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Scope and Lifetime of Variables in C++

Updated on March 15, 2010

Scope and Lifetime of Variables in C++

In this article we examine the Scope and Lifetime of variables in C++. Understanding scope and lifetime is important to programmers because data integrity can be adversely impacted if this technology is not properly applied.

Definition of Scope and Lifetime

The Scope of a particular variable is the range within a program's source code in which that variable is recognized by the compiler. When scope rules are violated, errors will be generated during the compilation step. Technically these errors fall in the syntax category but conceptually they result from improper awareness of how scope rules are applied.

The Lifetime of a particular variable is the range within an executing program in which that variable is instantiated and retains its' value. When lifetime rules are violated, no compiler errors result, rather the program will demonstrate logic errors. Logic errors are typically much more difficult to isolate than compiler errors.

Local Variables vs Global Variables

Variables are categorized as either local or global solely based on there they are declared: inside a block out outside all blocks. A block is any code fragment enclosed in an left curly brace, {, and a right curly brace, }. Local variables are declared in a block. Global variables are declared outside of all blocks.

A local variable is limited in scope to all the code below the declaration until the end of the enclosing block. The variable is also visible to any other blocks that are enclosed in the original block.

A global variable is not limited in scope. This type of variable is visible to every module in the project. A commonly bemoaned shortcoming of C++ is the exposure created by using global variables. This situation is usually avoided by prohibiting the use of global variables and instead passing information between modules in the form of function/method parameters.

Static Local Variables

A variant of the 'normal' local variable is the static local. By prepending the keyword static to the variable declaration, a programmer can alter the lifetime of the variable. This keyword causes the compiler to preserve the value of the variable even when it goes out of scope; the lifetime becomes the entire execution of the program.When program execution reenters the blockn in which the variable is declared, the variable still has the value it had when execution last left that block.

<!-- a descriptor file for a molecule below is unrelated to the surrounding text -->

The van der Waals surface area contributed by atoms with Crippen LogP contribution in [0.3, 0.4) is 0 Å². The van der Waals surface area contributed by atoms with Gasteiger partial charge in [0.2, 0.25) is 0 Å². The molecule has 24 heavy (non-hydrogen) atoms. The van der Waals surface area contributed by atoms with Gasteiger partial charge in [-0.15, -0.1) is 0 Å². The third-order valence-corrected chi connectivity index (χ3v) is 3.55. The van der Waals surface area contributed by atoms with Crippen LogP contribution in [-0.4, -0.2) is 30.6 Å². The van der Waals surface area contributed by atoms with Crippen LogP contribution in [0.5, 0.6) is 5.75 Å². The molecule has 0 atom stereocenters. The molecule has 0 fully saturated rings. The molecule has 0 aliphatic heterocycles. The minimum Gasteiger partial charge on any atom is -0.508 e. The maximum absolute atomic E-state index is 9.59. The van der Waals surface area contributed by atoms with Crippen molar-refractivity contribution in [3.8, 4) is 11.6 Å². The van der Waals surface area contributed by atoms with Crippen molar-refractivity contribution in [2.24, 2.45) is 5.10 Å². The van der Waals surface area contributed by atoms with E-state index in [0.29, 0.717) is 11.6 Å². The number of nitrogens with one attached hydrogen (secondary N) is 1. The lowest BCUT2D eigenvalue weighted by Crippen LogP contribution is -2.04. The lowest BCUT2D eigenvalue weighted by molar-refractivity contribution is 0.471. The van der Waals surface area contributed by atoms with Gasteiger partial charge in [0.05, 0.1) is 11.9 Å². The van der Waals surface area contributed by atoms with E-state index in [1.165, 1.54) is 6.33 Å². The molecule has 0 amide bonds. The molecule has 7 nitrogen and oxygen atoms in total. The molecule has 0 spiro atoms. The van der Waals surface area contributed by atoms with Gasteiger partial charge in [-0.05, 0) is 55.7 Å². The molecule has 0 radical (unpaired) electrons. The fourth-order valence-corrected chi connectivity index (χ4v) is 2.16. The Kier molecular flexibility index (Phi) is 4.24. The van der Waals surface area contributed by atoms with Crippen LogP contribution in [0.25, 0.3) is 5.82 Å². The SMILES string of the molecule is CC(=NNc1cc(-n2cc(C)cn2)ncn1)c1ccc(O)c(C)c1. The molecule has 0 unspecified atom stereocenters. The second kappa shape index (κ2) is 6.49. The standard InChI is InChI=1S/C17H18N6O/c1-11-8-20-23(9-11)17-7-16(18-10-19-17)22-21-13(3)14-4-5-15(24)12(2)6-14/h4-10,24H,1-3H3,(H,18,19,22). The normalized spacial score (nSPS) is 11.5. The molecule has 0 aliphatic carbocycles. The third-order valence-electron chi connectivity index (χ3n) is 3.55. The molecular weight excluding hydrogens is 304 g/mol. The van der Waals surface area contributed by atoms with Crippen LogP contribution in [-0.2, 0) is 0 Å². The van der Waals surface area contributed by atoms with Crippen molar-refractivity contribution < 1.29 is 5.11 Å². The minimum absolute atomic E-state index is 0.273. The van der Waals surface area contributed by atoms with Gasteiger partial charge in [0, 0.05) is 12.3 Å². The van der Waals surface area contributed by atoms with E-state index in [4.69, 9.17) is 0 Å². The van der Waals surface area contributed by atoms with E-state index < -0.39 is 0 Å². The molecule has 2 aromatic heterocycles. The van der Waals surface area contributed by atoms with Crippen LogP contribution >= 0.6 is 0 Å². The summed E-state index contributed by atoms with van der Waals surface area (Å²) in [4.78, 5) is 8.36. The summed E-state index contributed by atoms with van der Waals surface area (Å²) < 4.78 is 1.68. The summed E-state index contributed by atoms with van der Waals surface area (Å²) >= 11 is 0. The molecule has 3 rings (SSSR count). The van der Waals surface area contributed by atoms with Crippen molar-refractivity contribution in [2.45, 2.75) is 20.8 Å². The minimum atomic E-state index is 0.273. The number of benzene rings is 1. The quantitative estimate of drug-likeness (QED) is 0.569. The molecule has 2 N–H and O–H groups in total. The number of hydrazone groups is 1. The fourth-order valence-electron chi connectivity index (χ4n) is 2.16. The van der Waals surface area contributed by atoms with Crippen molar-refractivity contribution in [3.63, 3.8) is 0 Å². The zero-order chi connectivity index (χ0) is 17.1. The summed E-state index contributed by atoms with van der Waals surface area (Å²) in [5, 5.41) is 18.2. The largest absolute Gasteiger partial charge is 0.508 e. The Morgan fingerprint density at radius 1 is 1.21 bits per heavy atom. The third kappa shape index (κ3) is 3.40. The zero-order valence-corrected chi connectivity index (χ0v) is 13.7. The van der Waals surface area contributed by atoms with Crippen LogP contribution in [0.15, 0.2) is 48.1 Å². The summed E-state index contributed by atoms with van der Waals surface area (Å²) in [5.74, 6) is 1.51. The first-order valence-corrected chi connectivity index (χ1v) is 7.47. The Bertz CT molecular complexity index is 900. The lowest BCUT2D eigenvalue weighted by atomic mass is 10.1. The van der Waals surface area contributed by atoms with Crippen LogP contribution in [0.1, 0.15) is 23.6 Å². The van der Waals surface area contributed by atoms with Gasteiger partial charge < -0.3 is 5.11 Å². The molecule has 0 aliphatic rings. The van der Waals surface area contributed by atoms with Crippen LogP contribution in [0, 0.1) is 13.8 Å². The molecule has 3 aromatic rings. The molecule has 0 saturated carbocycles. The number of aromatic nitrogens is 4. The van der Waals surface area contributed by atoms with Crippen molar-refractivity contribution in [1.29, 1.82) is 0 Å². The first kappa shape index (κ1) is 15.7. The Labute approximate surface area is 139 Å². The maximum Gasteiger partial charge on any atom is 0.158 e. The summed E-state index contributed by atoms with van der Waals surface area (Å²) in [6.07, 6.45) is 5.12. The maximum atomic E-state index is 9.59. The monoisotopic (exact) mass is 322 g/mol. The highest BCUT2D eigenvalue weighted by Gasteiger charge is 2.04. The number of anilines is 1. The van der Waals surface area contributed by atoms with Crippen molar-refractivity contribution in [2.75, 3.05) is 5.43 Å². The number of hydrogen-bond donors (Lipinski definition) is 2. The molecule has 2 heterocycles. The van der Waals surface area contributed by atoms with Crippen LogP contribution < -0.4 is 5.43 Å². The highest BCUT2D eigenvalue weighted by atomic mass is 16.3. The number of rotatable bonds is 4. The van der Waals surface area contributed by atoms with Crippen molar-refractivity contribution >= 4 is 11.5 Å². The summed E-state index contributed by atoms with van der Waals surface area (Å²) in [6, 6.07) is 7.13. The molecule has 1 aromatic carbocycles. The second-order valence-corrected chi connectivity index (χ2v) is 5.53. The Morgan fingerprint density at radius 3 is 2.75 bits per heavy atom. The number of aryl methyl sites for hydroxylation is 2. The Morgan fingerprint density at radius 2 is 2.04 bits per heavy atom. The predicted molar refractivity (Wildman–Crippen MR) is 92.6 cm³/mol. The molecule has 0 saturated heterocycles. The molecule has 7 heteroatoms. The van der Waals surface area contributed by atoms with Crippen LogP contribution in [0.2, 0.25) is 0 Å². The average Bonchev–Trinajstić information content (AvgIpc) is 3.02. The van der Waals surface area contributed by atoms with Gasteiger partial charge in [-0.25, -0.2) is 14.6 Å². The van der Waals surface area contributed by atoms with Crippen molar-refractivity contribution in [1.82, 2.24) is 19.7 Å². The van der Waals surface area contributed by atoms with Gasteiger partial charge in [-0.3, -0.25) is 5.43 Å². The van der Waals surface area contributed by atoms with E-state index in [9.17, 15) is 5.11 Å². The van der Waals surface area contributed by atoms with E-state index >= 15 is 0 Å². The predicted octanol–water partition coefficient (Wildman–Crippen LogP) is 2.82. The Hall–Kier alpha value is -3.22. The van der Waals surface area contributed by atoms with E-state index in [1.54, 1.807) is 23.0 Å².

Static Global Variables

A variant of the 'normal' global variable is the static global. Static global variables are visiible to all methods/functions in the module where the variable is declared, but not visible to any other modules in the project. This strategy greatly reduces the opportnities for logic errors in larger programs. Some coding standards endorse static global variables while discouraging non-static global variables. By doing this a mechanism for sharing information within a module is still provided. As long as modules are kept small and manageable, this strategy may prove useful. The final decision is left to the reader.

Summary of Scope and Lifetime Rules in C++

All the modules in the project
The life of the program execution
Static global
Only the module where declared
The life of the program execution
The block in which it's declared
As long as execution is inside the block
Static local
The block in which it's declared
The life of the program

Samples of global and local variables in a code fragment

int intDelta;		// Global variable
static int intGamma;	// Static global variable

void Hoosier()
//	These variables are declared inside the block
//	 that makes up the Hoosier() function/method
	int	intAlpha;	// Local variable
	static int intBeta;	// Static local variable


A Caveat Regarding the Static Keyword

For better or worse, we are left with 2 different applications of the keyword static. As you study this tutorial, bear in mind that the keyword static applied to a local variable changes the lifetime of that variable. On the other hand, applying the keyword static to a global variable changes the scope of that variable.


A thorough understanding of Scope and Lifetime of variables in C++ is necessary to write robust and maintainable programs in C++ and also in C.


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